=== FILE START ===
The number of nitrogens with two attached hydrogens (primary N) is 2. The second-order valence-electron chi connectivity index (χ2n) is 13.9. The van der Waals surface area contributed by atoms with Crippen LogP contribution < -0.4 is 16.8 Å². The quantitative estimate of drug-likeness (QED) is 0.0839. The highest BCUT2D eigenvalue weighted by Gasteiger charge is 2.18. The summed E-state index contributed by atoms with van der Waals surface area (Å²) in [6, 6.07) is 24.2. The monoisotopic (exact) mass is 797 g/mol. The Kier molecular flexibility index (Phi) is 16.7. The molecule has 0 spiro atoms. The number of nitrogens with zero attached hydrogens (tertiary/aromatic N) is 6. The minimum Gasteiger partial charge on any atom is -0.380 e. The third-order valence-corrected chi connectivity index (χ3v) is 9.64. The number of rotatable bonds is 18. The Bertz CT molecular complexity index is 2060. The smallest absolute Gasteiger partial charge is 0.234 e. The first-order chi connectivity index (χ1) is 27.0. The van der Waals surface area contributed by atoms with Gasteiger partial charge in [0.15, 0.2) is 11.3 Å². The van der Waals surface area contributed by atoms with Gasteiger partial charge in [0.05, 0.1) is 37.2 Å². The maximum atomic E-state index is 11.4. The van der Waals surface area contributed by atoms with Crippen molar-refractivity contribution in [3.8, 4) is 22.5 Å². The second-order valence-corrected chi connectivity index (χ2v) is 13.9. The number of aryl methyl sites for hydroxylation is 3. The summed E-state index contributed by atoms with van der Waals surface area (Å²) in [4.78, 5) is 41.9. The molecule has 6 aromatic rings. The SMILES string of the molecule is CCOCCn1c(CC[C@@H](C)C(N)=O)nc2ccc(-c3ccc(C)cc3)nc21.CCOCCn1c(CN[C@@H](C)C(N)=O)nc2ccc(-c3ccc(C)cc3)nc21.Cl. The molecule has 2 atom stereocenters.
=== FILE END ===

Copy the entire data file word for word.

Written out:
The number of nitrogens with two attached hydrogens (primary N) is 2. The second-order valence-electron chi connectivity index (χ2n) is 13.9. The van der Waals surface area contributed by atoms with Crippen LogP contribution < -0.4 is 16.8 Å². The quantitative estimate of drug-likeness (QED) is 0.0839. The highest BCUT2D eigenvalue weighted by Gasteiger charge is 2.18. The summed E-state index contributed by atoms with van der Waals surface area (Å²) in [6, 6.07) is 24.2. The monoisotopic (exact) mass is 797 g/mol. The Kier molecular flexibility index (Phi) is 16.7. The molecule has 0 spiro atoms. The number of nitrogens with zero attached hydrogens (tertiary/aromatic N) is 6. The minimum Gasteiger partial charge on any atom is -0.380 e. The third-order valence-corrected chi connectivity index (χ3v) is 9.64. The number of rotatable bonds is 18. The Bertz CT molecular complexity index is 2060. The smallest absolute Gasteiger partial charge is 0.234 e. The first-order chi connectivity index (χ1) is 27.0. The van der Waals surface area contributed by atoms with Gasteiger partial charge in [0.15, 0.2) is 11.3 Å². The van der Waals surface area contributed by atoms with Gasteiger partial charge in [0.05, 0.1) is 37.2 Å². The maximum atomic E-state index is 11.4. The van der Waals surface area contributed by atoms with Crippen molar-refractivity contribution in [3.8, 4) is 22.5 Å². The second-order valence-corrected chi connectivity index (χ2v) is 13.9. The number of aryl methyl sites for hydroxylation is 3. The summed E-state index contributed by atoms with van der Waals surface area (Å²) in [4.78, 5) is 41.9. The molecule has 6 aromatic rings. The SMILES string of the molecule is CCOCCn1c(CC[C@@H](C)C(N)=O)nc2ccc(-c3ccc(C)cc3)nc21.CCOCCn1c(CN[C@@H](C)C(N)=O)nc2ccc(-c3ccc(C)cc3)nc21.Cl. The molecule has 2 atom stereocenters.